# How to show a graph is not Hamiltonian?

Suppose you are given a graph $G$ with the properties that $G$ is 3-regular, $v_G = 10$ where $v_G$ is the number of vertices in $G$, and girth$(G) \geq 5$. How can you tell that $G$ is not Hamiltonian?

So far, I have been trying to figure it out by looking at the Petersen graph, which I know is not Hamiltonian via a result in a book I have. The Petersen graph has $v_G = 10$ and girth$(G) = 5$, but I don't know how this relates to being non-Hamiltonian.

• It's not true for all graphs satisfying these conditions. For example, a 5-cycle fused with a 7-cycle such that they share two neighbor nodes will have 10 vertices and girth 5, but still be nicely Hamiltonian. – Henning Makholm Apr 3 '13 at 1:37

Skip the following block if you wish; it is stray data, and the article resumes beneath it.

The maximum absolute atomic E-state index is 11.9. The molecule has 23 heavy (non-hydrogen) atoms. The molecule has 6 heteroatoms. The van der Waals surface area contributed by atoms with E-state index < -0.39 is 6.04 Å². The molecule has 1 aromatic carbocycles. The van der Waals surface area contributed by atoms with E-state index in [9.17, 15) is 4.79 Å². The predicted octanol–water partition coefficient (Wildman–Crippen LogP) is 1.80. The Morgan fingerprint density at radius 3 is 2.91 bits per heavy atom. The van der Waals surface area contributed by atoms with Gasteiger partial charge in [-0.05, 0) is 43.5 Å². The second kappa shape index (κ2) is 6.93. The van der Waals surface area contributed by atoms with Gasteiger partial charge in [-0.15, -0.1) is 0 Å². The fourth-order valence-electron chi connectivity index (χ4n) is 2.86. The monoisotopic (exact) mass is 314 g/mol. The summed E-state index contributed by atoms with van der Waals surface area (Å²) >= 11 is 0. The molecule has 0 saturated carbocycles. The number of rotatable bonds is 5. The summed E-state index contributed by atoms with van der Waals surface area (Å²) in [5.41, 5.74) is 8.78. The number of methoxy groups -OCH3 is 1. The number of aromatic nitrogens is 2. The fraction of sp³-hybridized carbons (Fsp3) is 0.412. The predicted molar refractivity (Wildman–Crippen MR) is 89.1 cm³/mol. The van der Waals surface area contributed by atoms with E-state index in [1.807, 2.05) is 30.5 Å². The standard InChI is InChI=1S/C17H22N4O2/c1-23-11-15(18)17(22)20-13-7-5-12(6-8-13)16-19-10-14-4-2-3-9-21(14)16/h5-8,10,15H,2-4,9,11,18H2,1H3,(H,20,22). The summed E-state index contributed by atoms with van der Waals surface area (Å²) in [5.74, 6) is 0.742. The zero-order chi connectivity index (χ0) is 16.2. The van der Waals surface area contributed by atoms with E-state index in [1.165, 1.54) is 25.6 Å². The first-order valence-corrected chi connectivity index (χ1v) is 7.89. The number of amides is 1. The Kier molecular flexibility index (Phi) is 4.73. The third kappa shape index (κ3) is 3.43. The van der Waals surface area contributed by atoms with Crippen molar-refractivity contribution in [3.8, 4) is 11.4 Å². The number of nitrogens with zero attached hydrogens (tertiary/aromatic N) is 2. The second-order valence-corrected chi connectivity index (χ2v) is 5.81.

• Oops, upon reading my post again I realize I forgot to add the property that $G$ was 3-regular. My bad! But nice counterexample for the original post. – user41419 Apr 3 '13 at 1:57
• What is $\nu_G$? Explaining your notation (even if it is sort of standard) never hurts. – Mariano Suárez-Álvarez Apr 3 '13 at 2:03
• $v_G$ is the number of vertices of $G$. I have edited my post to add this explanation! – user41419 Apr 3 '13 at 2:04

It looks like the only 3-regular graph with exactly 10 vertices and girth $\ge 5$ is the Petersen graph. So the fact that all such graphs are non-Hamiltonian is simply because the Petersen graph happens to be.
I know of a theorem that states "Let $G$ be a graph. If there is a set $S$ of vertices such that $G-S$ has more than $|S|$ components, then $G$ has no Hamiltonian cycle." It can be proved by contradiction.